Having been the cornerstone babyface of the TNA Knockouts division for so long, wrestling fans are going to be surprised by Gail Kim’s convincing turn as a menacing, evil assassin the upcoming movie Royal Kill. In fact, she was so good in her small part that the script was rejigged to give her more to do.

Heading to theatres in very limited release on April 10, Royal Kill fictionalizes the true story of the massacre of the royal family of Nepal, with the lone surviving member of the family in America, teen actor Lalaine (Lizzie McGuire), and Kim sent to eliminate her as well.

The movie is also notable because it is the last role for Pat Morita, who died in November 2005. By coming on board and filming his role early, Morita made it easier for other actors, like Eric Roberts, to be recruited.

It’s the second feature film for director Babar Ahmed, after the award-winning Genius. Ahmed took some convincing by former WWE writer and current SLAM! Wrestling Movie Database boss Ranjan Chhibber that a wrestler was right for the role of the assassin.

“The role of the assassin is one of the toughest, because in the story, the hero of the story and the drama are really defined by the antagonist. So how threatening the villain is, is how scared the audience will be. Because you can have the greatest hero in the world, you can be James Bond or Superman, but if there’s no adversary worthy enough then why should someone care. My objective was to get someone really petulant, and someone who could really portray menace,” Ahmed told SLAM! Wrestling.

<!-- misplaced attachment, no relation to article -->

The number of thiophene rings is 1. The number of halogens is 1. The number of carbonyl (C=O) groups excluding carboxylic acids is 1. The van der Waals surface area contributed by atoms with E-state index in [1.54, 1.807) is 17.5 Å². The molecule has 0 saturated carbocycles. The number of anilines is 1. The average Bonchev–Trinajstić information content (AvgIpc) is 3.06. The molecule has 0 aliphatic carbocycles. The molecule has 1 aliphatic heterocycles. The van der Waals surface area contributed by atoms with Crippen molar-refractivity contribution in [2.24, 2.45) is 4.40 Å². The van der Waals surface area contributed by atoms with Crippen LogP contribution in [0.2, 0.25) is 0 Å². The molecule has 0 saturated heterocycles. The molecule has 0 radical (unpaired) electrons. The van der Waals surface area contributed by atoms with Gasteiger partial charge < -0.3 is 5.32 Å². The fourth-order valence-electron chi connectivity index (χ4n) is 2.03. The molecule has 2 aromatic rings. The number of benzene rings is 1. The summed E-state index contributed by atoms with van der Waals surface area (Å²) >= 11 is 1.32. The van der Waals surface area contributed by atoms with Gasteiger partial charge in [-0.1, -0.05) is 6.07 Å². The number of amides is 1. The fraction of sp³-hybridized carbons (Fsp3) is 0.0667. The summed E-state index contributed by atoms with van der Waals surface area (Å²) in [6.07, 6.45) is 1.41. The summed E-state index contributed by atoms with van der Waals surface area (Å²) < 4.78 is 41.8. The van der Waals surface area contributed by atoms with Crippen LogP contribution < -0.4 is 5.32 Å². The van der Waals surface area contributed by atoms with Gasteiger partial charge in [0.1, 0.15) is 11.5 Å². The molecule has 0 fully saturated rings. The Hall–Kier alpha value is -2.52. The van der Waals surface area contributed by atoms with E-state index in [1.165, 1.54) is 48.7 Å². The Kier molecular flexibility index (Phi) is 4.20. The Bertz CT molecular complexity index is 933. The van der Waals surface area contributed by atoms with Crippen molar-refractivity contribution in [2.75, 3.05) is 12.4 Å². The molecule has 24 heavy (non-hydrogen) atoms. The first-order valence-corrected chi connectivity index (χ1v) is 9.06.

“I felt that women wrestlers have been neglected by mainstream filmmakers. You hear of The Rock and John Cena in films, but where are the charismatic female wrestlers? The gender bias against female wrestlers within their own industry unfortunately trickles out to Hollywood in this way: if their own profession doesn’t offer them a spotlight role equivalent to their male counterparts, then why should Hollywood treat them seriously,” said Chhibber. “That’s why I felt that Gail Kim should be offered this role, and why I pushed Babar to give it to her. Her involvement in this film will hopefully shatter the glass ceiling for women wrestlers today.”

Ahmed was “skeptical” when Chhibber — whom he’d met while both taught at The George Washington University in Washington, D.C. — pitched him on Kim, but it worked out far better than he anticipated.

“In the very first test screening, Gail Kim had the role of the antagonist, but it was relatively small. So Gail Kim comes, all hell breaks loose, the story continues,” Ahmed said. “When we had the first test screenings, I expected the focus to be on, maybe, this is Pat Morita’s last movie, or focusing on certain elements of the story. But apart from the reaction to the ending of the movie — ‘We had never seen that before’ — apart from that reaction, Gail Kim in the whole movie had the strongest reaction to her. Her role is extremely impactful, extremely. They totally were scared of her.”